To Jenny Green, the owner of Fisher Green Creative, a Maine digital marketing firm, the holiday season means a lot more than Halloween, Thanksgiving, Christmas and New Year’s. It really runs from November through January and includes holidays like Veterans Day, Small Business Saturday, the Winter Solstice, Kwanzaa, Martin Luther King Jr. Day and Chinese New Year. Green said business owners have a chance to capitalize on some or all of these holidays in a webinar sponsored by the Small Business Development Center of Maine.
“All of these holidays start adding up, and all of a sudden there’s lots and lots of different opportunities to take advantage of the holiday season to leverage for your marketing strategy,” Green said.
Once business owners identify the holidays that align with their brand, they can develop a social media marketing strategy. But before the holiday sales promotions and chatty blog posts, Green said it’s important to attend to housekeeping for each platform.
First, the correct information, including addresses, store hours and website links should be checked. Next, check your buttons on all social media platforms and the business website. “Pretend like you’re a consumer. Click on the different buttons. Make sure that everything is up to date. The worst thing you want to do is create all this great social media content only to find out that there’s a dead link in your profile, and the customer can’t actually get to where they need to start shopping,” Green said.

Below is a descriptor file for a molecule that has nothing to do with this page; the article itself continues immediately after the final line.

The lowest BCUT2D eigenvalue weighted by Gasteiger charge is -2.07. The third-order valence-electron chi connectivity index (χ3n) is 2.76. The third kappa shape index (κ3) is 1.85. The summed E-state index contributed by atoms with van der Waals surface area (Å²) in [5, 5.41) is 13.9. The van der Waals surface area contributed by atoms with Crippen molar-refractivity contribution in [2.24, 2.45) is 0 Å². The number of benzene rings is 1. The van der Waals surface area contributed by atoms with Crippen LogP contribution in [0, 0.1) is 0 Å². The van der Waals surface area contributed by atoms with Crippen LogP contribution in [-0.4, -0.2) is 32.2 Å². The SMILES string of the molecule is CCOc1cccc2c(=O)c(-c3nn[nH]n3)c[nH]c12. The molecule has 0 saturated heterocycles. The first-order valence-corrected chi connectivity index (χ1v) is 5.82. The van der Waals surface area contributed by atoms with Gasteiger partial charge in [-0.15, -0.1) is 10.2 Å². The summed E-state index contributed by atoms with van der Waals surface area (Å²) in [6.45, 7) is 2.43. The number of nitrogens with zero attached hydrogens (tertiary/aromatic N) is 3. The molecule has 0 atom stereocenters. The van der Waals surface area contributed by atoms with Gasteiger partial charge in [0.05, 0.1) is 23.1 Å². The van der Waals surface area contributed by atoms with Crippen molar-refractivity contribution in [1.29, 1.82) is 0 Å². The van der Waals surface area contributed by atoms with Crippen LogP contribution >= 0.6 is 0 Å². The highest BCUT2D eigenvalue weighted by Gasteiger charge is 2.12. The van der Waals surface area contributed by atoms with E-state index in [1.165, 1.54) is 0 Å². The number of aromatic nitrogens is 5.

She also suggested making posts shoppable so a customer can buy goods or services through a social media channel rather than just on a website. Accomplishing this varies depending on which platform is used. According to Green, making posts shoppable increases potential sales revenue by nearly 50%.
Other housekeeping tasks include updating the Google business profile, considering using a search engine optimization service and signing up with Google Merchant. This is a Google feature that allows business owners to list their products on the Google shopping platform.
Green also recommended that as the holiday season approaches it’s important to collect reviews and email addresses for the newsletter mailing list, improve product and service descriptions and take lots of photos and videos. A final bit of housekeeping is to consider updating the business logo for the holidays or creating a holiday landing page.
“This is a pretty hefty checklist,” Green said, “but these are all really critical pieces that will help when you do get to the social media content, will help it not go to waste.”
She advised using a spreadsheet to develop a holiday marketing strategy. The spreadsheet should include potential monthly themes, post dates, a blog schedule and newsletter and email content ideas. As the business owner begins to craft content using this calendar, Green said the most important tenet is to stay consistent and authentic.
“I think it’s important to stay true to who you are,” she said. One way a business owner can do this is to simply show their unique personality through their content.